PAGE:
But as you are of the same original family, a golden parent will sometimes have a silver son, or a silver parent a golden son. And God proclaims For an oracle says that when a man of brass or iron guards the state, it will be destroyed" Perhaps with this "royal fable" we shall secure a fairly general consent to the furtherance of our plan.

But now what of the lucky remnant that ride these successive waves of selection? They are taught philosophy. They have now reached the age of thirty; it would not have been wise to let them "taste the dear delight too early; This dear delight, philosophy, means two things chiefly: First then, our young Elite must learn to think clearly.

For that purpose they shall study the doctrine of Ideas. But this famous doctrine of Ideas, embellished and obscured by the fancy and poetry of Plato, is a discouraging maze to the modern student, and must have offered another severe test to the survivors of many siftings. The Idea of a thing might be the "general idea" of the class to which it belongs the Idea of John, or Dick, or Harry, is Man ; or it might be the law or laws according to which the thing operates the Idea of John would be the reduction of all his behavior to "natural laws" ; or it might be the perfect purpose and ideal towards which the thing and its class may develop the Idea of John is the John of Utopia.

Very probably the Idea is all of these -- idea, law and ideal. Behind the surface phenomena and particulars which greet our senses, are generalizations, regularities, and directions of development, unperceived by sensation but conceived by reason and thought.

These ideas, laws and ideals are more permanent -- and therefore more "real" -- than the sense-perceived particular things through which we conceive and deduce them: Man is more permanent than Tom, or Dick, or Harry; this circle is born with the movement of my pencil and dies under the attrition of my eraser, but the conception Circle goes on forever. This tree stands, and that tree falls; but the laws which determine what bodies shall fall, and when, and how, were without beginning, are now, and ever shall be, without end.

There is, as the gentle Spinoza would say, a world of things perceived by sense, and a world of laws inferred by thought; we do not see the law of inverse squares but it is there, and everywhere; it was before anything began, and will survive when all the world of things is a finished tale.

Here is a bridge: Aristotle hints something of this when he says that by Ideas Plato meant what Pythagoras meant by "number" when he taught that this is a world of numbers meaning presumably that the world is ruled by mathematical constancies and regularities. Plutarch tells us that according to Plato "God always geometrizes"; or, as Spinoza puts the same thought, God and the universal laws of structure and operation are one and the same reality. To Plato, as to Bertrand Russell, mathematics is therefore the indispensable prelude to philosophy, and its highest form; over the doors of his Academy Plato placed, Dantesquely, these words, "Let no man ignorant of geometry enter here.

Or the world without Ideas would be a heap of book-titles fallen haphazard out of the catalogue, as compared to the same titles arranged in order according to their classes, their sequences and their purposes; it would be the shadows in a cave as compared with the sunlit realities without, which cast those fantastic and deceptive shadows within Therefore the essence of a higher education is the search for Ideas: Well, after five years of training in this recondite doctrine of Ideas, this art of perceiving significant forms and causal sequences and ideal potentialities amid the welter and hazard of sensation; after five years of training in the application of this principle to the behavior of men and the conduct of states; after this long preparation from childhood through youth and into the maturity of thirty-five; surely now these perfect products are ready to assume the royal purple and the highest functions of public life?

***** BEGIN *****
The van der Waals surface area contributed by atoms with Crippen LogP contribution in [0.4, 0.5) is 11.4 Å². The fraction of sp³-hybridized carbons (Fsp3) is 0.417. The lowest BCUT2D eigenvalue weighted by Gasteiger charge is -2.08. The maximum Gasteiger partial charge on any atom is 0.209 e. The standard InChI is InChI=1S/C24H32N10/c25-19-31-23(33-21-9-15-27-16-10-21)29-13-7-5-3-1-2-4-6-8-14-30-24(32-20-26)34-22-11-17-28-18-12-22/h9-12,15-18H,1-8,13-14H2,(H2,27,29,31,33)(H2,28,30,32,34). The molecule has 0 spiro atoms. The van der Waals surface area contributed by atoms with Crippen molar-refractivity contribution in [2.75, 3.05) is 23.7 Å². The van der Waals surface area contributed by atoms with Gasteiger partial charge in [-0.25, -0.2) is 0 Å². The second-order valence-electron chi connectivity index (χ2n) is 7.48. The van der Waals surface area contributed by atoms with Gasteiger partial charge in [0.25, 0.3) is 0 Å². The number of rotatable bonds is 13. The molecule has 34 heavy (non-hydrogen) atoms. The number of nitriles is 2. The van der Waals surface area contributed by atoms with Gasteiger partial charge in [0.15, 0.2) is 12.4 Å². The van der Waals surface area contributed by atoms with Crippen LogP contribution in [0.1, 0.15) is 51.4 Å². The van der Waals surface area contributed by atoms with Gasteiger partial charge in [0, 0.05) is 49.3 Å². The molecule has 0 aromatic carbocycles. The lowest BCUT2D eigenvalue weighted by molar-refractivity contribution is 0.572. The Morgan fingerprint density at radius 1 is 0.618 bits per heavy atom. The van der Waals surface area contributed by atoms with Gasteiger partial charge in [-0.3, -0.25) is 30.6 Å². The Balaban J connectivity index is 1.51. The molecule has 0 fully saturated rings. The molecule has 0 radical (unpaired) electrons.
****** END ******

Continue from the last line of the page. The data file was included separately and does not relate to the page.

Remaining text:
Their education is still unfinished. For after all it has been, in the main, a theoretical education: Let these Ph. And this last and sharpest test shall go on ruthlessly for fifteen long years. Some of our perfect products will break under the pressure, and be submerged by this last great wave of elimination.

Democracy means perfect equality of opportunity, especially in education; not the rotation of every Tom, Dick and Harry in public office. Every man shall have an equal chance to make himself fit for the complex tasks of administration; but only those who have proved their mettle or, in our myth, their metal , and have emerged from all tests with the insignia of skill, shall be eligible to rule.

Public officials shall be chosen not by votes, nor by secret cliques pulling the unseen wires of democratic pretense, but by their own ability as demonstrated in the fundamental democracy of an equal race. Nor shall any man hold office without specific training, nor hold high office till he has first filled a lower office well Gorgias, Is this aristocracy? Well, we need not be afraid of the word, if the reality is good which it betokens: We want to be ruled by the best, which is what aristocracy means; have we not, Carlyle-like, yearned and prayed to be ruled by the best?